(9/05/14)Katherine Graham

Mediation is commonly measured in terms of settlement rate (i.e. did the parties agree?) and you’ll see figures like ’80% settlement rate’ bandied about. In our view this is not the only measure of success. There are many more! Think about which measures matter to you – the parties, the mediators, and your organisation.

Kim Lovegrove

Mediation-in-Depth Analysis - Video

(9/02/14)Kim Lovegrove

Prof. Kim Lovegrove and distinguished lawyers look at Mediation as a dispute resolution process, its advantages, and disadvantages.

Jill Gross

Hat Trick: NHL Adds Arbitration Clause

(8/22/14)Jill Gross

Little did I know that I was on NHL.com’s email list. I guess having a son wild about all things hockey must have had something to do with it. So you can imagine my surprise on Saturday morning when I woke up to an email from NHL.com informing me of the new arbitration clause it was adding.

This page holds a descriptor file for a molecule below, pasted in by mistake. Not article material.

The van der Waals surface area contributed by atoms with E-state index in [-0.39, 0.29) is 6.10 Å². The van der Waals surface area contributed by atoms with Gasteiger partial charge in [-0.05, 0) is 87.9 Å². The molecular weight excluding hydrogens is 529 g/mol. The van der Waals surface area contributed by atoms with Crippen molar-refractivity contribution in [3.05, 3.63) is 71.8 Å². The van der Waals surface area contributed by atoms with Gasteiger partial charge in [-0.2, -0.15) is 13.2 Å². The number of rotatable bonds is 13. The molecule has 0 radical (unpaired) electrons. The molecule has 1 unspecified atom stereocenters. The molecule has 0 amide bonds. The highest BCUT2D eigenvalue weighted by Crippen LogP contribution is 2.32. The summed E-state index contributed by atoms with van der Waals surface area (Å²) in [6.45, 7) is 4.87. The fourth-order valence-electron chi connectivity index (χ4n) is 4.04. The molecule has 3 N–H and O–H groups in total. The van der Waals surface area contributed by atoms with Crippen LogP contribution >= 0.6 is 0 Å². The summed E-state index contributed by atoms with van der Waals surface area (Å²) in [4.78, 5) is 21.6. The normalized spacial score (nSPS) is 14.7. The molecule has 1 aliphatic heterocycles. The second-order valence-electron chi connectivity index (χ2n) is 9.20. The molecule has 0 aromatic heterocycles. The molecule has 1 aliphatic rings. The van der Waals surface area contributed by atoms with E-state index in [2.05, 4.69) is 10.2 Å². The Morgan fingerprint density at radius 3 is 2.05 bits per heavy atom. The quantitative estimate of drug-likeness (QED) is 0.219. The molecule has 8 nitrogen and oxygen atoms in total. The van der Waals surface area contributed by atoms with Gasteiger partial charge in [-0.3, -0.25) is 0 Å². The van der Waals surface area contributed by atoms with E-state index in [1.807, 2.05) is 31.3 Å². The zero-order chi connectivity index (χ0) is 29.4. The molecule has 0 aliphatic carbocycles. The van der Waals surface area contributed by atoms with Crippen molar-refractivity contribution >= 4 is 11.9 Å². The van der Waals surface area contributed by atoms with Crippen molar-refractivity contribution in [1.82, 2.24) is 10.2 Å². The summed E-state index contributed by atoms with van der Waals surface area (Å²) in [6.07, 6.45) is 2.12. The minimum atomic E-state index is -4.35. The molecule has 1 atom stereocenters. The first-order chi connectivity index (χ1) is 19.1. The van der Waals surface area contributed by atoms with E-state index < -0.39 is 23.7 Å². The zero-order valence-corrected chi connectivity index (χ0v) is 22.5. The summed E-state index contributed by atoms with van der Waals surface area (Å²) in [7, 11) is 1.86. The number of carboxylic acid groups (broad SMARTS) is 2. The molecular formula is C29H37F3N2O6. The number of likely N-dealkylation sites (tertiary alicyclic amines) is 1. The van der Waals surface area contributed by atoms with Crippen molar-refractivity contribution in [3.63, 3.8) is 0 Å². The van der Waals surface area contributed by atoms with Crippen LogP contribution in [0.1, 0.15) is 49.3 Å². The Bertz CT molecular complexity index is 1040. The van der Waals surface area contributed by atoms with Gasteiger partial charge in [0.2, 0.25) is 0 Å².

Three Lessons About ADR

(8/08/14)John Cratsley

Having recently completed a manual about the ADR process, there are three features of mediation that jump out at me as noteworthy, but are often overlooked by the practitioner. First are the multiple opportunities for the alert attorney to engage opposing counsel in a mediation of a pending court case without seeming too eager to mediate.

Kevin Boileau

The Myth of Mediation Neutrality - book excerpt

(8/08/14)Kevin Boileau

The traditional view is that a mediator is a neutral, third party who helps two or more conflicting parties cooperatively resolve their differences. Interestingly enough, this belief is analogous to the Cartesian-Newtonian epistemological position that holds that one can be an independent observer of an objective world, in science or in daily life. However, I am skeptical about this position, both epistemologically and clinically. What remains an open question is whether a mediator can actually ever be a 'neutral third.'